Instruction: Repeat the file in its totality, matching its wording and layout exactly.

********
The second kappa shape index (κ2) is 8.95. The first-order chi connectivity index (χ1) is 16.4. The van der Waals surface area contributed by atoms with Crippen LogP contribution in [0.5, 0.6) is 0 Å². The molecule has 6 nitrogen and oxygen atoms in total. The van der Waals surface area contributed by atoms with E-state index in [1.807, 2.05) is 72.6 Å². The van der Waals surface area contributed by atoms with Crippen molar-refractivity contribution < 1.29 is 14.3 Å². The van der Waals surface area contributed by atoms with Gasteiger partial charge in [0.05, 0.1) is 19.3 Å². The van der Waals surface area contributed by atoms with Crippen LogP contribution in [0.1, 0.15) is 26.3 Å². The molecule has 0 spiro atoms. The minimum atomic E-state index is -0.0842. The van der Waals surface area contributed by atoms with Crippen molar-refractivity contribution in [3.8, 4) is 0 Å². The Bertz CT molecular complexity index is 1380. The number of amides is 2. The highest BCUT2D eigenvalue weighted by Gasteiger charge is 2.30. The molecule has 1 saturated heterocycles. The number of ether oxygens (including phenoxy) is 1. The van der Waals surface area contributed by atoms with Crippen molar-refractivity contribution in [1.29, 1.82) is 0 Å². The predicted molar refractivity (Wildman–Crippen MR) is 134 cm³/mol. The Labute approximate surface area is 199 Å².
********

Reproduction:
The second kappa shape index (κ2) is 8.95. The first-order chi connectivity index (χ1) is 16.4. The van der Waals surface area contributed by atoms with Crippen LogP contribution in [0.5, 0.6) is 0 Å². The molecule has 6 nitrogen and oxygen atoms in total. The van der Waals surface area contributed by atoms with E-state index in [1.807, 2.05) is 72.6 Å². The van der Waals surface area contributed by atoms with Crippen molar-refractivity contribution < 1.29 is 14.3 Å². The van der Waals surface area contributed by atoms with Gasteiger partial charge in [0.05, 0.1) is 19.3 Å². The van der Waals surface area contributed by atoms with Crippen LogP contribution in [0.1, 0.15) is 26.3 Å². The molecule has 0 spiro atoms. The minimum atomic E-state index is -0.0842. The van der Waals surface area contributed by atoms with Crippen molar-refractivity contribution in [3.8, 4) is 0 Å². The Bertz CT molecular complexity index is 1380. The number of amides is 2. The highest BCUT2D eigenvalue weighted by Gasteiger charge is 2.30. The molecule has 1 saturated heterocycles. The number of ether oxygens (including phenoxy) is 1. The van der Waals surface area contributed by atoms with Crippen molar-refractivity contribution in [1.29, 1.82) is 0 Å². The predicted molar refractivity (Wildman–Crippen MR) is 134 cm³/mol. The Labute approximate surface area is 199 Å².